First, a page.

Australia in June 2016

In brief

  • Australia's second-wettest June on record
  • Wetter than average in most areas except southwest Western Australia
  • Warm nights except in southern Western Australia
  • Fourth-warmest mean minimum on record
  • Days warmer than average in tropics, near the east coast and in Tasmania; cooler than average elsewhere


Australia’s mean daytime maximum temperature during June was close to average (0.38 °C above average). However, this concealed some marked geographic variations, with very warm conditions in the northern tropics, and cooler-than-average conditions in much of southern Australia away from the east coast.

Mean maximum temperatures for June were three to four degrees above average over most of the Top End of the Northern Territory and the Kimberley in Western Australia, and most tropical areas of Australia were at least 1 °C above average. It was the warmest June on record over almost all of this region. Kalumburu, in the far north of Western Australia, had an average maximum for the month of 35.3 °C, which was 1.3 °C higher than the previous highest June average maximum recorded at any Australian station, whilst Darwin (33.2 °C) was 0.8 °C above its previous record. The first week of the month, when Bradshaw (west of Katherine) set an Australian June record with 37.9 °C on the 7th and numerous locations in northwestern Australia also set records, was especially hot, but above average maximum temperatures persisted for almost the entire month. Darwin set a June record (34.6 °C) on the 27th.

In contrast, most of southern mainland Australia, except for areas within 150 kilometres of the east coast, had below average maximum temperatures for June. Temperatures were up to two degrees below average over large areas, especially in inland New South Wales and southern Queensland, outback South Australia and the southern half of Western Australia. New South Wales and South Australia both had their coolest June since 2007. The cool conditions were most pronounced in parts of southern Western Australia, where Kalgoorlie and Norseman both had their coolest average maximum temperature for any month since July 1998. In southeastern Australia, the last week was especially cool. New South Wales had its coldest June day on record on the 26th with a statewide average maximum of 9.56 °C. Tasmania was slightly warmer than normal, as was the east coast south of the tropics.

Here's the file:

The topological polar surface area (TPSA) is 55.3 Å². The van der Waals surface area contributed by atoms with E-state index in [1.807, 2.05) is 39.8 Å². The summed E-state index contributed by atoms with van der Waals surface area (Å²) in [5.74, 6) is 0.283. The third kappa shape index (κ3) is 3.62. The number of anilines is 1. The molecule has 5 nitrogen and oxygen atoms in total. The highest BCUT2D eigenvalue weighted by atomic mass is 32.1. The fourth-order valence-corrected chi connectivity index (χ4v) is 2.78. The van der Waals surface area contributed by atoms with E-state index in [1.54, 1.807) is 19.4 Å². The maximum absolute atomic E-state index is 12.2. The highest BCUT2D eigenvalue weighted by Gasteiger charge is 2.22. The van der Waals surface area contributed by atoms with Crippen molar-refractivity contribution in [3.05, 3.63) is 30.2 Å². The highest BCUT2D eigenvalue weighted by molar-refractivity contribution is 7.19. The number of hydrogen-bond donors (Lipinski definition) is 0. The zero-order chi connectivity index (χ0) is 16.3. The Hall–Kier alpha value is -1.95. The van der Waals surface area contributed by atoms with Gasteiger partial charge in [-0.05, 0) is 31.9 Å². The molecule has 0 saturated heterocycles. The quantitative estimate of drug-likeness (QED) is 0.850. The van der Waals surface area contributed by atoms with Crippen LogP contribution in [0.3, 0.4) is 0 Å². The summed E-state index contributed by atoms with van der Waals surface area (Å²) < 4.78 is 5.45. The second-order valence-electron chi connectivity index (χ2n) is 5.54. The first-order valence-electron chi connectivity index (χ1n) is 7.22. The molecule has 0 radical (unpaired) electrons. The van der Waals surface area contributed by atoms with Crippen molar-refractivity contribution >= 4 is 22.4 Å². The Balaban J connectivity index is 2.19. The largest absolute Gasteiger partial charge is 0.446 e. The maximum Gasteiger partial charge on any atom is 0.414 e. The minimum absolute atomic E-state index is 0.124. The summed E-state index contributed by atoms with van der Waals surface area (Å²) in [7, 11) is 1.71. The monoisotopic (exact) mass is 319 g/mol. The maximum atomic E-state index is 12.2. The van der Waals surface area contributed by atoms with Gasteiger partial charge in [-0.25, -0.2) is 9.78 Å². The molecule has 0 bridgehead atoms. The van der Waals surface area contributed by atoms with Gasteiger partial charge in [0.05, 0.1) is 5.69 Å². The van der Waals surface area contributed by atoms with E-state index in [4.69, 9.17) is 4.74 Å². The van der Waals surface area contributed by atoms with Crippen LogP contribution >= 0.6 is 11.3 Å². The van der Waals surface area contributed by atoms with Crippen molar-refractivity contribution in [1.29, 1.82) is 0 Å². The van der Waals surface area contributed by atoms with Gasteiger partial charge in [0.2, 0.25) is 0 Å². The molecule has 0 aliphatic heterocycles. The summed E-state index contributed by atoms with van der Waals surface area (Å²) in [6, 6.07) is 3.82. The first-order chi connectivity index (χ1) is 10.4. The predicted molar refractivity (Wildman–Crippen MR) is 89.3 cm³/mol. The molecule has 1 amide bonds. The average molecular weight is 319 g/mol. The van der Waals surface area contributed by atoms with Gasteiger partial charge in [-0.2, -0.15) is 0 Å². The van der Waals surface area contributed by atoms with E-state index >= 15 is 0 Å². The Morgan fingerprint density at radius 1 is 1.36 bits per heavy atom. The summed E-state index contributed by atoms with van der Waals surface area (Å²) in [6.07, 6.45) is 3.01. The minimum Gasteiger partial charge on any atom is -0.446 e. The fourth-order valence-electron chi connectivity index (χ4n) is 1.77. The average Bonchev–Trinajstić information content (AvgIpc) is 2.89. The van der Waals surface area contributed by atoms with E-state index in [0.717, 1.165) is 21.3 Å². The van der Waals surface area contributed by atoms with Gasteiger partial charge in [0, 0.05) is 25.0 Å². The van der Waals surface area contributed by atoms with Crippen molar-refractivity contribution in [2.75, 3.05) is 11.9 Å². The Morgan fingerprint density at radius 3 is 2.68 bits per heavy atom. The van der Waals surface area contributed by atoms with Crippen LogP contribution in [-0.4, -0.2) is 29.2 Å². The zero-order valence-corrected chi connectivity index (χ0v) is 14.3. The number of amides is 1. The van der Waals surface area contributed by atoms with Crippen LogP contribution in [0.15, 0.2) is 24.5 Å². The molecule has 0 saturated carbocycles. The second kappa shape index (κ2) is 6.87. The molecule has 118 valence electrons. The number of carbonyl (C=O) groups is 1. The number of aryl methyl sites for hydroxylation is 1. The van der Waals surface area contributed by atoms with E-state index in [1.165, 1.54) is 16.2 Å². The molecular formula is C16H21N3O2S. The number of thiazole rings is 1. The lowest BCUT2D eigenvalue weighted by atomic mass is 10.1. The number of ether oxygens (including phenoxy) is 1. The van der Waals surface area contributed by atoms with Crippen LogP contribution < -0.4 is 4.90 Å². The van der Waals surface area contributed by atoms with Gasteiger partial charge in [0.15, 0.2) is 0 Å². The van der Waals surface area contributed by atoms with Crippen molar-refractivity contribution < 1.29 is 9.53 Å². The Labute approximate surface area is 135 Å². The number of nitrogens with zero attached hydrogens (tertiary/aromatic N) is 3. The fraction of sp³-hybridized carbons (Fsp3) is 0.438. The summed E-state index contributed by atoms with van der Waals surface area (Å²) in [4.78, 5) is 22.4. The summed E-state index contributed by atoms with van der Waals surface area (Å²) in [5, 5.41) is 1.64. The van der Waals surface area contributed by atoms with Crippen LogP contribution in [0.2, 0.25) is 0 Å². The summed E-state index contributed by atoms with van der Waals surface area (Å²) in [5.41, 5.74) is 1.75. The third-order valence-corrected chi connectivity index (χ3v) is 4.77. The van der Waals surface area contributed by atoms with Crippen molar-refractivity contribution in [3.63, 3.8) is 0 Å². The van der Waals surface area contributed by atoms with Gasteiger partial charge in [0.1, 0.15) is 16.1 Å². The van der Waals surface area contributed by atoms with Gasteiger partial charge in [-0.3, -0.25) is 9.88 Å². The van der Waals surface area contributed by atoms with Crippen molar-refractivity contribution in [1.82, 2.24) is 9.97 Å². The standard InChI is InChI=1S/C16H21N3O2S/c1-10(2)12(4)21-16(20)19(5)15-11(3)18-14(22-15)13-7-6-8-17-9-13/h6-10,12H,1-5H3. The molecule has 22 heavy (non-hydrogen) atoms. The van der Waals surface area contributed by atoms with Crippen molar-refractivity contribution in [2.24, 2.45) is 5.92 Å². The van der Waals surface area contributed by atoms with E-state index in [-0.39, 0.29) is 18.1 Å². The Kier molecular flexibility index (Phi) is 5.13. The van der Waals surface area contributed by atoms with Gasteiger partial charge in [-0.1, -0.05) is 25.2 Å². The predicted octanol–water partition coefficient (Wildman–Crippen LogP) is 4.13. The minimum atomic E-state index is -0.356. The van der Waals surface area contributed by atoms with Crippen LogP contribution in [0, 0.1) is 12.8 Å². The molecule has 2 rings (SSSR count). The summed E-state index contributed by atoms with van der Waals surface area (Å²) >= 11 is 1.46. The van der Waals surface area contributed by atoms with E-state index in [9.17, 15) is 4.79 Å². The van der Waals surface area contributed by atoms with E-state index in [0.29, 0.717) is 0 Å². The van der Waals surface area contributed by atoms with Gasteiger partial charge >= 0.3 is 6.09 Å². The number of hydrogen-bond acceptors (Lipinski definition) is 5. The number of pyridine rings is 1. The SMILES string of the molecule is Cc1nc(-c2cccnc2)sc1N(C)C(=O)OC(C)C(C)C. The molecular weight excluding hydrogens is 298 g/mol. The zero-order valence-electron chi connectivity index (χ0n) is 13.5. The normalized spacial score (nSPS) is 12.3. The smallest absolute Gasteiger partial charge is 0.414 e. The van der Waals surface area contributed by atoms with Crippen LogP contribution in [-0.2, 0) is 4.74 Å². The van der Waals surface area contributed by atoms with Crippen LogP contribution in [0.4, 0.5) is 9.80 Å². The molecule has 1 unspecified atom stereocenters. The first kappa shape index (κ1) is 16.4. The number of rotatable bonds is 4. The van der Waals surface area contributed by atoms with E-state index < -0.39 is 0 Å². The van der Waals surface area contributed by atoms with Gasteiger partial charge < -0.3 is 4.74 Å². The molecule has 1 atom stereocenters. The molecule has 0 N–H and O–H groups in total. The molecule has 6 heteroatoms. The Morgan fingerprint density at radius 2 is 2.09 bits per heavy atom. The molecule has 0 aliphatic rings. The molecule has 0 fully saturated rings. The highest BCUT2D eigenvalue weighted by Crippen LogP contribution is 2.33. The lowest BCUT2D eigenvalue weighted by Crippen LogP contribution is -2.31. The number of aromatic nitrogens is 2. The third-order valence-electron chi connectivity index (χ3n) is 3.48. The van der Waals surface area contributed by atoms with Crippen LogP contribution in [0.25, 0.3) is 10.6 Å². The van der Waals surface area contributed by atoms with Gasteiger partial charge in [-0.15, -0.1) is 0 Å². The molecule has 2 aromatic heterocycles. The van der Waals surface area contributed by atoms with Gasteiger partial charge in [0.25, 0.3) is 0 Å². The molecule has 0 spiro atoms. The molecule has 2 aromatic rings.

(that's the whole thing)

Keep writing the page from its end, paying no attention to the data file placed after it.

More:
Minimum temperatures were above average through most of the country, except for southwest Western Australia, with the national mean for the month being 2.22 °C above average, the fourth-highest on record. Increased cloud cover associated with the very wet conditions contributed to the high minimum temperatures.

As with maximum temperatures, minimum temperatures were furthest above normal in the tropics. They were at least three degrees above average in most of the Northern Territory, large parts of inland Queensland, and the Kimberley and northern Interior of Western Australia, locally reaching 4 °C above average in the Kimberley and western Northern Territory. However, records in this region were not as extensive as they were for maximum temperature, being mostly confined to the western Top End and parts of the Kimberley.

Above average sea surface temperatures continued to contribute to very high minimum temperatures on offshore islands. For the second month in succession, new monthly record high minimum temperatures were set for all three tropical States/Territories. Troughton Island (Western Australia) set a new State and national high minimum temperature record with 28.8 °C on the 6th, whilst new records were also set for the Northern Territory (27.6 °C at McCluer Island on the 4th) and equalled for Queensland (27.0 °C at Coconut Island on the 2nd). Tasmania also had a State record with 15.9 °C at Flinders Island Airport on the 5th, and most sites in the eastern half of Tasmania set new June high minimum temperature records between the 5th and 7th.